May 22, 2020
Summarizing a mountain’s worth of stories, current events,
creative ideas and stuff that makes us lol
Son: dad there's a monster under my bed, can I sleep in your room?
Me: look it's you he's after why make him my problem too...
weekly survival tip
The air is getting warmer, the national parks are opening and the bears are out. Visitors got glimpses of a mama grizzly and her four cubs in Grand Teton National Park earlier this week. So it’s probably about that time to start reviewing your bear safety knowledge
As the nation begins to open up and loosen restrictions imposed to slow the spread of covid-19, we’re all having to make new calculations about how we go about our daily lives. That includes if, when and how we might start seeing friends and family again. It’s not an easy negotiation, principally because there is still so much we don’t know about this virus. That said, given what we do know, there are ways to start conversations with those you may want to include in your new, slightly larger, quarantine bubble. Here’s a handy guide on how to do just that, the considerations to weigh and the ground rules with which to start.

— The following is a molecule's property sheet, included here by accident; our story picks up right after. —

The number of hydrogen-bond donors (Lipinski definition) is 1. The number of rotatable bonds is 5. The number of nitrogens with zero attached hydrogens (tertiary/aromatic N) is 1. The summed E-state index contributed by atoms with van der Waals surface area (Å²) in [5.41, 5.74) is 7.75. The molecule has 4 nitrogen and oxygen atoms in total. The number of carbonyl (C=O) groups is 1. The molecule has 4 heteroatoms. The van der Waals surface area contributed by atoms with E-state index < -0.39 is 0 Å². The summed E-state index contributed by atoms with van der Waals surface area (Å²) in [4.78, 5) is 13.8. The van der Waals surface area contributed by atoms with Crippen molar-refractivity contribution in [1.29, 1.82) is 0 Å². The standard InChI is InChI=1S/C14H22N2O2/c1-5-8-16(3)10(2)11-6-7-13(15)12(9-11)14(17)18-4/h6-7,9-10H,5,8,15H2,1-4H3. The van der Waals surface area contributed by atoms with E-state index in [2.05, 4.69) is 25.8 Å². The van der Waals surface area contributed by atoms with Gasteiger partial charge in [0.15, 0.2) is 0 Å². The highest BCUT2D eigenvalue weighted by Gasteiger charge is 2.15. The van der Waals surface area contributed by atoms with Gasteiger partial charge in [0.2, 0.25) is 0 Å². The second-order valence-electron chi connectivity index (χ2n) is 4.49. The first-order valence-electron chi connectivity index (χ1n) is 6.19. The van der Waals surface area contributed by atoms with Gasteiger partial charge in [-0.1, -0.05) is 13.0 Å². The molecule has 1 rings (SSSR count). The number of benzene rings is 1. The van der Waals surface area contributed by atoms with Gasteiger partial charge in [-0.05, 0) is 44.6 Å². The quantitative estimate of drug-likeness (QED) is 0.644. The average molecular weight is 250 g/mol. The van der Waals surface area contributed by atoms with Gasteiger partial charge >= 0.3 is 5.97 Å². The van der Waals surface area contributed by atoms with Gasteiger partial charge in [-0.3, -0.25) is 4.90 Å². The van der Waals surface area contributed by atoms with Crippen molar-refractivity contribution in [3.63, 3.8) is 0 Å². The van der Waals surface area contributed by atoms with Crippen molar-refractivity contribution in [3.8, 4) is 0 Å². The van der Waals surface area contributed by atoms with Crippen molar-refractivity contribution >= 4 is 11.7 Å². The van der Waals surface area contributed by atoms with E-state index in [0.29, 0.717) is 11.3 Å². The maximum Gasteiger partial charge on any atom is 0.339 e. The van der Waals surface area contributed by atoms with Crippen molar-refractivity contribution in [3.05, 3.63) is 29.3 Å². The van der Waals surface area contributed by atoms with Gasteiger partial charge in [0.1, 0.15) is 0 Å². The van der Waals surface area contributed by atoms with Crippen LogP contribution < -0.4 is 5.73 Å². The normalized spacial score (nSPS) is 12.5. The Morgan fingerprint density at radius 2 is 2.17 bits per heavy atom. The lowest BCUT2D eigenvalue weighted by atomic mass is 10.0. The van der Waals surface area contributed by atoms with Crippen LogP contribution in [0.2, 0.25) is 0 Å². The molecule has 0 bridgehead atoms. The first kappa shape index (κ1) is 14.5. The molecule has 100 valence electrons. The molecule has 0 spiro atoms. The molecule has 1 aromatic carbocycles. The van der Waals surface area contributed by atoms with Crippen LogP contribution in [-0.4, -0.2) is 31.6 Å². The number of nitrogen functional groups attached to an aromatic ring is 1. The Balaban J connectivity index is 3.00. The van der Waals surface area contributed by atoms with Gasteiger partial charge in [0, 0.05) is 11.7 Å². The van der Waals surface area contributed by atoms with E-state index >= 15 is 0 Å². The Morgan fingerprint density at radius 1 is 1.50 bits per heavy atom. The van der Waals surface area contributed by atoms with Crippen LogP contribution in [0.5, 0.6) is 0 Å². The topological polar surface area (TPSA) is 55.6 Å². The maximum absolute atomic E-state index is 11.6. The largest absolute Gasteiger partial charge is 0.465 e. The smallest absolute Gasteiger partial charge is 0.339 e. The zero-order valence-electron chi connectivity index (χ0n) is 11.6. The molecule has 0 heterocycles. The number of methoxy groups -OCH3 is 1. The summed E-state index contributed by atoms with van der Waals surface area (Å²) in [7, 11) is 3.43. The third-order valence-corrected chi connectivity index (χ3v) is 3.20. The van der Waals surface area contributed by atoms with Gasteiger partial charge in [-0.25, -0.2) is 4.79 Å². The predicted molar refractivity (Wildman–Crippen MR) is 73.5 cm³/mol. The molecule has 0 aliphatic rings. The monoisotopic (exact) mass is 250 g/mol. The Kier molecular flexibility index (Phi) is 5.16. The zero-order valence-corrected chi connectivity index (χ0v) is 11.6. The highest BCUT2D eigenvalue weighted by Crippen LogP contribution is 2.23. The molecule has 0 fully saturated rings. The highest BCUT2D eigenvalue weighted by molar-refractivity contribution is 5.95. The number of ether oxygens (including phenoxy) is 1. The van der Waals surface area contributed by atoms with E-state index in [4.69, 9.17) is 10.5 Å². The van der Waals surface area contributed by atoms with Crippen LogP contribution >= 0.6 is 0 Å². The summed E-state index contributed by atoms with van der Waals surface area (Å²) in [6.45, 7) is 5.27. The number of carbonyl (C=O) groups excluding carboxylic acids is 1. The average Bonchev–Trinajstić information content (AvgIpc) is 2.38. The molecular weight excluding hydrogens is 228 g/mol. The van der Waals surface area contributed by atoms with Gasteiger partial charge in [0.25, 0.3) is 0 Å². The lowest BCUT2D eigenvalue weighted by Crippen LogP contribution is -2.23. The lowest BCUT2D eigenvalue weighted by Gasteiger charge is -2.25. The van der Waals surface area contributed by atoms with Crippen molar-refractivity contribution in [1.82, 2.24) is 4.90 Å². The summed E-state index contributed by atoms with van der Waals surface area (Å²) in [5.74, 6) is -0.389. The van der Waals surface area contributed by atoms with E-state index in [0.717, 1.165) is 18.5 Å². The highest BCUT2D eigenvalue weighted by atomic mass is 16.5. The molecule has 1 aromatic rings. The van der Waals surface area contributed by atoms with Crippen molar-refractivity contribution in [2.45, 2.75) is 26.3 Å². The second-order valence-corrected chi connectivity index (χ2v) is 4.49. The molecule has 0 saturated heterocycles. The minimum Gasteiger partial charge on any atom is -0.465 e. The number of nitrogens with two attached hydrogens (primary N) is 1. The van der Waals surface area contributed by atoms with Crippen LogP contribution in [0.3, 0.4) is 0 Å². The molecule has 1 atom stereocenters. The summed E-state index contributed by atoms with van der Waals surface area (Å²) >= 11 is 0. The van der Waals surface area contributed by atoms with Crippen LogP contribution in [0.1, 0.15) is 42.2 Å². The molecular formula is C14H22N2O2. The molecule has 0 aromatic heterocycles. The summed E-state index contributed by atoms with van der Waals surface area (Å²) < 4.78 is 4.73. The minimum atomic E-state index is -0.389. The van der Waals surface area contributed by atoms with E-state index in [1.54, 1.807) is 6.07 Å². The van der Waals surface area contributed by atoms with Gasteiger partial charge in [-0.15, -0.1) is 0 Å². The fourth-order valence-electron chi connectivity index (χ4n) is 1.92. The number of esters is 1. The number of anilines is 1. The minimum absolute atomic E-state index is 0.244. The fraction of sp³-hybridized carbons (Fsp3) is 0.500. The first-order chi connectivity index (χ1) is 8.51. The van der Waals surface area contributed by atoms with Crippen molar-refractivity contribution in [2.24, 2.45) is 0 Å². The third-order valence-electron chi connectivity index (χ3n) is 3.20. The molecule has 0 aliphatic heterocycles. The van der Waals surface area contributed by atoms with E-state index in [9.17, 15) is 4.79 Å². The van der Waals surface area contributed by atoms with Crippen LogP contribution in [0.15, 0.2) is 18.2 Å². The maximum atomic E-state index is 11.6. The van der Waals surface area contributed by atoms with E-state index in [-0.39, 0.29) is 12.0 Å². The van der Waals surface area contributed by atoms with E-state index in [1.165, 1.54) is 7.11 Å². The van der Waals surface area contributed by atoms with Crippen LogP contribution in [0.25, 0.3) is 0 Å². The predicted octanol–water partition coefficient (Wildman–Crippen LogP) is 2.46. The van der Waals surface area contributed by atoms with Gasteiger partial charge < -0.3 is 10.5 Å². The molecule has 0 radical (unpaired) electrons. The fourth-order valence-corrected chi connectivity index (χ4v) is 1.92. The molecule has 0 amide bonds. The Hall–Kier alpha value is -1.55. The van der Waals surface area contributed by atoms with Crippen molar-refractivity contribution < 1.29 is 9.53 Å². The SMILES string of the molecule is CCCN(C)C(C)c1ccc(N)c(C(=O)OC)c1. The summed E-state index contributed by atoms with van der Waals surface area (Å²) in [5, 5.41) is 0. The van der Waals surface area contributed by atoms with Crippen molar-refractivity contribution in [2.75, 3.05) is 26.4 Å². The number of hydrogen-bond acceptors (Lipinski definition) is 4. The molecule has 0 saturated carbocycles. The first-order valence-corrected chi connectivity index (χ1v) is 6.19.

Global greenhouse emissions are way down as a result of the coronavirus pandemic. Yet, what might seem like a major silver lining, is really only a good thing, experts say, if the global recovery and slow return to normal includes – even prioritizes – green policies . Without initiatives in place that will build on these recent reductions in air pollution, while simultaneously providing jobs and spurring renewed economic health, the impact on the climate will amount to little more than a blip. All the sacrifices of the coronavirus lockdown will be for naught. But, don’t despair yet. This moment presents unique opportunities to start thinking creatively about a greener, more prosperous future, according to Stanford University professor Rob Jackson . Think: clean power and renewable projects; more electric cars; more pedestrian-only streets; more remote work and telecommuting – to name just a few options. After all, “the environment is resilient, and people are too” Jackson says. “Good things may come from COVID-19.”
Depending on where you are and what’s happening in your world, getting outside still may be tough. Here are a few ideas from IKEA for home-made forts that you and the littles are sure to love, because there’s nothing like a cozy nook for creative play to keep the kids busy. Most don’t require anything too special, just household products you should have lying around. You could even get your dose of outside air by putting these in the backyard. And, if you’re lucky, the kids just might let you squeeze in for some of the fun, too.
OR, if you’re feeling the need for more adventure but still can’t get away, just try camping in your backyard. Here’s a handy guide to glamping it up right outside your door.